PlayMaker Football™ uses standard NFL rules for football. This manual assumes you are familiar with the game of football. There are many books available on the subject if you want to learn more about the game, and there are even video tapes available that can help you to learn more about the finer points of football.


Along the left you can select human or computer coaches for each team. You can also set the field orientation of the team on offense, and select the Ball Display (normal, large or highlighted). Along the right side you can select Automatic Snap (the center hikes the ball automatically), Commentary (a play-by-play dialog appears after every play), Sound (game sounds on or off), Transcribe (a text file with the game's commentary is saved to disk), and No Play Clock (this option turns off the play clock so that a coach on offense will have an unlimited amount of time to choose a play). Additionally, you can choose your Overtime options. You can have no overtime, a 15 minute, one-quarter overtime, or an unlimited overtime.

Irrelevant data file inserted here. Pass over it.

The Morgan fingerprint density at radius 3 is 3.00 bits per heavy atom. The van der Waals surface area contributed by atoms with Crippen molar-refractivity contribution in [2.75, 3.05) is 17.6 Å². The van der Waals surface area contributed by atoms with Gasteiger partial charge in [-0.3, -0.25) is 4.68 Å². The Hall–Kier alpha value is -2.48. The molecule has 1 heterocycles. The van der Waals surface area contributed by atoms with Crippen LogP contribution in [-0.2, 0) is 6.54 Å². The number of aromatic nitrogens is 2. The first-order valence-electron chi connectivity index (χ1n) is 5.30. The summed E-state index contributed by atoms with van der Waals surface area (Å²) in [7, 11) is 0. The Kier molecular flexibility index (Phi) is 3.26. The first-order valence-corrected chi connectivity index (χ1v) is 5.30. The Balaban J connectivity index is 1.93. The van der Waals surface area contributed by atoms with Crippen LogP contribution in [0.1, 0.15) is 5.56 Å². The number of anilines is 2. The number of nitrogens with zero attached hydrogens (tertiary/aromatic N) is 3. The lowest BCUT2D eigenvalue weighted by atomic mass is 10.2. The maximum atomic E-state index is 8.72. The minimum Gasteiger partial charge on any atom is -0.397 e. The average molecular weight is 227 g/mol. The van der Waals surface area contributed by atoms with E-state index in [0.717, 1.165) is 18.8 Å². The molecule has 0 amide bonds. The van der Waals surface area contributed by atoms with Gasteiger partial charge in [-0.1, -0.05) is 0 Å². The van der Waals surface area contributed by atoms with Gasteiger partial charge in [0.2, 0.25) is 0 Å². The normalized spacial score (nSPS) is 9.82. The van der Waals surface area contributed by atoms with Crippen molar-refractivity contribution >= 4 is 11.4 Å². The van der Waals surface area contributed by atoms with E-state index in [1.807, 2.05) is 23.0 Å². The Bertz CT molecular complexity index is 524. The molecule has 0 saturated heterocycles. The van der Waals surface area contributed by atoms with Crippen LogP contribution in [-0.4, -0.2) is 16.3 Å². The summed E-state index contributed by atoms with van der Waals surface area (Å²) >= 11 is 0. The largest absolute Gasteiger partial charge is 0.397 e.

The team receiving the kickoff in the first quarter must kick off at the start of the third quarter.


During a game you will see an overhead view of the field centered on the current line of scrimmage. After the two teams come out of their huddles they will line up according to the called play. The center will always position himself over the ball. The rest of the players will orient themselves accordingly.

Game Field View

The thick white stripes on the left and right sides of the field are the sidelines. Any ball carrier touching this white area is considered "out of bounds." There is also an out of bounds line at the end of each end zone.

The three triangles on the sides of the field are used to mark ball position and first down yardage. The solid black triangle always points to the current line of scrimmage. The white triangle with a stripe through it indicates the yardage necessary for a first down. The solid white triangle is placed at the "first and ten" position for the current series of downs.

The scoreboard at the bottom of the screen displays the following information:

SCORE: Shows the score for each team: first the Visitors, then the Home team.

TIME OUTS: The small numbers next to the score indicate the number of time outs left in the half for each team.

QUARTER: The current quarter.

TIME: Displays 15 minutes per quarter. The clock counts down throughout the game, but will stop after the following events: penalties, incomplete passes, running out of bounds, change of possession and scoring plays. The clock always resumes on the snap of the next play.